Native American Resource Center

About Us

The mission of the Native American Resource Center is to educate the public about the prehistory, history, culture, art and contemporary issues of American Indians, with special emphasis on the Robeson County Native American community; to conduct scholarly research; to collect and preserve the material culture of Native America; to encourage Native American artists and craftspersons; and to cooperate on a wide range of projects with other agencies concerned with Native America.

Old MainOur museum contains exhibits of authentic Indian artifacts, arts and crafts. These items come from Indian people all over North America, from Abenaki to Zuni. Many other items come from North Carolina Native Americans, with special emphasis on Robeson County Indian people. Particular focus is placed on the largest North Carolina tribe, the Lumbee.

According to local legends, the Indians of Robeson County are descendants of several tribal groups (three languages families - Eastern Siouan, Iroquoian and Algonkian) and John White's Lost Colony. Today, the Lumbee number over 50,000, with the majority residing in Robeson and adjoining counties.

The Center is located in historic Old Main, the first brick structure on campus (1923). Old Main is listed on the National Resister of Historic Places, and also houses the Department of American Indian Studies.

Directions to UNC Pembroke: Pembroke, North Carolina is ten miles west of the intersection of U.S. 74 and Interstate 95. View directions to UNCP. View map of campus.

Research: The Center conducts and cooperates with other agencies on various types of research. Topics have included: archaeology of southeastern North Carolina; Native American health issues; Native American history and contemporary issues.

Publications:

Publications for Sale:

  • Robeson Trails Archaeological Survey (1988);
  • Along the Trail: A Reader About Native Americans (1992);
  • Robeson Crossroads Archaeological Survey (1993);
  • The Lumbee In Context (2000);
  • Fine In The World: Lumbee Language in Time and Place (2002);
  • Lumbee By Grace: Landmarks in Indian Identity [VHS} (2002), Remastered (2007);
  • River Spirits: A Collection of Lumbee Writings (2003);
  • In The Heart Of Tradition: The Eight State Recognized Tribes and The North Carolina Commission of Indian Affairs [DVD] (2005);
  • A Healing Faith [Video] (2005);
  • Our People: The Sappony [DVD] (2007);
  • Dancing in the Garden of the Lord [DVD] (2007);
  • Listen To The Drum: A Closer Look At American Indian Powwow Music [DVD] (2008)
  • Our People: The Occaneechi Band of Saponi Nation [DVD] (2008)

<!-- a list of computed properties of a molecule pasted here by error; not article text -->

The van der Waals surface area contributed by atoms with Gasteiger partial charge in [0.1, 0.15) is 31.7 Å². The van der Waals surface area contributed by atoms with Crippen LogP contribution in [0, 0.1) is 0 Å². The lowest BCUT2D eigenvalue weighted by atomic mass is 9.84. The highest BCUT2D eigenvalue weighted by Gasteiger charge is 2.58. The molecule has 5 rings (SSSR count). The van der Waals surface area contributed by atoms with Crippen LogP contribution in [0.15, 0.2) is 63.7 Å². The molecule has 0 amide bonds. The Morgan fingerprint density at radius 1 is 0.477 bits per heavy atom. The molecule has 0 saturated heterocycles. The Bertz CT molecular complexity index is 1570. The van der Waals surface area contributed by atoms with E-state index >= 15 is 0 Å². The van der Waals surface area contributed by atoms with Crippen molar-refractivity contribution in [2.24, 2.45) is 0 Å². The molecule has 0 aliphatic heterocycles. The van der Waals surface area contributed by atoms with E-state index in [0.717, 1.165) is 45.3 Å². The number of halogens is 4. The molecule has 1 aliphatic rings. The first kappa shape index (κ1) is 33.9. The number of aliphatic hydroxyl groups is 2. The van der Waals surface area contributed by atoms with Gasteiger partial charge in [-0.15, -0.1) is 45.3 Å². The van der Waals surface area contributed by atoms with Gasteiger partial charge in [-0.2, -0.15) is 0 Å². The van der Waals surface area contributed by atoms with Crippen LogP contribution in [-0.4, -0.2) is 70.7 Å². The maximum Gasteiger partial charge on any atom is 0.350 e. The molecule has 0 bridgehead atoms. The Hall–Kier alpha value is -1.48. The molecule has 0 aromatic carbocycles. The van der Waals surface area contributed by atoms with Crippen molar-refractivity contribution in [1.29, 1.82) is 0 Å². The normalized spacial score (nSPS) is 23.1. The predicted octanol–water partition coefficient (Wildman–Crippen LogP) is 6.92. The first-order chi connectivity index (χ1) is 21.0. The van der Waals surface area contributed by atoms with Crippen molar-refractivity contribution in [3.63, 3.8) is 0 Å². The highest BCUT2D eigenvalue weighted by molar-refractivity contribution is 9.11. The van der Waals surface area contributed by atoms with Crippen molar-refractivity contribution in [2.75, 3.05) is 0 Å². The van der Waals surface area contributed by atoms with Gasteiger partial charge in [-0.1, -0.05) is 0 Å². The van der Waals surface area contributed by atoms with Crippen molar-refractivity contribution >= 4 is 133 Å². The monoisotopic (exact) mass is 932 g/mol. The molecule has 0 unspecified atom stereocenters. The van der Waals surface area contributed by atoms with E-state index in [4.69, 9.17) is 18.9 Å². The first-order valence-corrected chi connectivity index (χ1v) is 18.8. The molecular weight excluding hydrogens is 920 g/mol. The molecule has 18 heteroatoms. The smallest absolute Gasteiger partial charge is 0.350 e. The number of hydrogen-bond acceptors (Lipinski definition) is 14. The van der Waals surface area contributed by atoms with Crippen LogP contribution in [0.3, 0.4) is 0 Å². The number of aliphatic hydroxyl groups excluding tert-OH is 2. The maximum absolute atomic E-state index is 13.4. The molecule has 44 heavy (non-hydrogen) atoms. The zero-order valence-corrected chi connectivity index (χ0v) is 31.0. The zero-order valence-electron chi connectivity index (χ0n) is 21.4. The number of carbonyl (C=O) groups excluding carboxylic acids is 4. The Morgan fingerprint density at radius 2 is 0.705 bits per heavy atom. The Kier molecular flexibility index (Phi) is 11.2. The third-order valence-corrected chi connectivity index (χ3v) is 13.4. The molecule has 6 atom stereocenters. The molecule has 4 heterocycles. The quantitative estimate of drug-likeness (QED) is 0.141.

• Our People: The Lumbee [DVD] (2009)
  • Our People: The Coharie [DVD] (2011)
  • Waccamaw Indian People of South Carolina [DVD] (2012)

Assembly Room: The Thomas Assembly Room seats approximately seventy people, providing space for classes, workshops and small meetings. In the Assembly Room facilities for film viewing are available. Several films and videotapes are shown at no cost to the public.

Films: In "Lumbee by Grace" Lumbee people talk about their sense of what it means to be Lumbee. "Indian By Birth" relates the story of Lumbee English, a remarkable narrative of linguistic adaptability and cultural perseverance.

Exhibits: An exciting variety of exhibits is on display, including prehistoric tools and weapons, 19th century Lumbee artifacts, contemporary Indian art and items which represent Native Americans from all over North America. New items are continuously being collected and put on display.

Tours: Tours of the Center are conducted free of charge. Schools groups, senior citizens, civic and community organizations are welcome. For large groups, please call for reservations.

Hours of Operation: The Center is open from 8:00 AM to 5:00 PM, Monday through Saturday.

History of UNCP: The University of North Carolina at Pembroke began in 1887 as a school for Indians of Robeson County. For more than a half a century, it proudly and effectively educated only Native Americans. Today, the University is a constituent institution of the University of North Carolina, serving a multi-ethnic student body. But the University remembers its origins. Through the Department of American Indian Studies and The Museum of the Native American Resource Center, the University provides a diverse program focusing on prehistory, history, culture, art and contemporary issues of Native America. Indians and non-Indians alike who are interested in gaining knowledge and insight about America's first citizens will find this program most valuable.